Businesses have an affirmative duty to take reasonable steps to secure their premises, as well as adjacent common areas within their control, like parking lots, against reasonably foreseeable criminal acts of third parties . [Delgado v. Trax Bar & Grill].

In a tort action, “causation” is an essential element where defendants are not liable unless their conduct (i.e., act or omission constituting a breach of duty to plaintiff) was a “legal cause” of plaintiff’s injury [Saelzler v. Advanced Group 400 (2001); PPG Industries, Inc. v. Transamerica Ins. Co. (1999); Whiteley v. Philip Morris Inc. (2004)]. Legal causation is generally a question of fact to be determined by the jury … unless, as a matter of law, the facts admit of only one conclusion. [Ortega v. Kmart Corp. (2001)].

For example, in a tenant’s suit alleging that the landlord’s failure to provide adequate security contributed to her rape at night by an intruder, it was for the jury to determine whether various security deficiencies, such as her apartment’s lack of security features found in other apartments in the complex, together were a substantial factor in the attack [Raven H. v. Gamette (2007)]. While in another case, inadequate security at a large apartment complex was not, as a matter of law, a legal cause of plaintiff’s rape by unknown assailants in broad daylight: There was no proof additional security would have prevented the assault. [Saelzler v. Advanced Group 400].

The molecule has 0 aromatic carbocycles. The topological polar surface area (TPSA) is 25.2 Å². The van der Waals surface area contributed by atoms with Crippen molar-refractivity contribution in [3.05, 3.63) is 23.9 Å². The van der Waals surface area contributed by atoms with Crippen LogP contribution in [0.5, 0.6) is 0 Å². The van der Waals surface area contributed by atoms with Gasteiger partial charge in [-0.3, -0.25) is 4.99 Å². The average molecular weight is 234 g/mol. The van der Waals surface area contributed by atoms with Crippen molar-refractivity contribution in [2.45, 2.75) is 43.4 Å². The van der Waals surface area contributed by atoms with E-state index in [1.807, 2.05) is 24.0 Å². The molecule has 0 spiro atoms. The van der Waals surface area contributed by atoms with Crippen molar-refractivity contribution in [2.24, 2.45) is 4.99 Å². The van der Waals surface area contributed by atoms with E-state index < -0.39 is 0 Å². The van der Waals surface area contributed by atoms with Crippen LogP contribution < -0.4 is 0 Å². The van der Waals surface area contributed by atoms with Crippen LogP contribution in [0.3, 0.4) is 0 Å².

To know one’s rights and landlord’s liabilities in a tort action, it is best to work with an attorney who is an expert in personal injuries.

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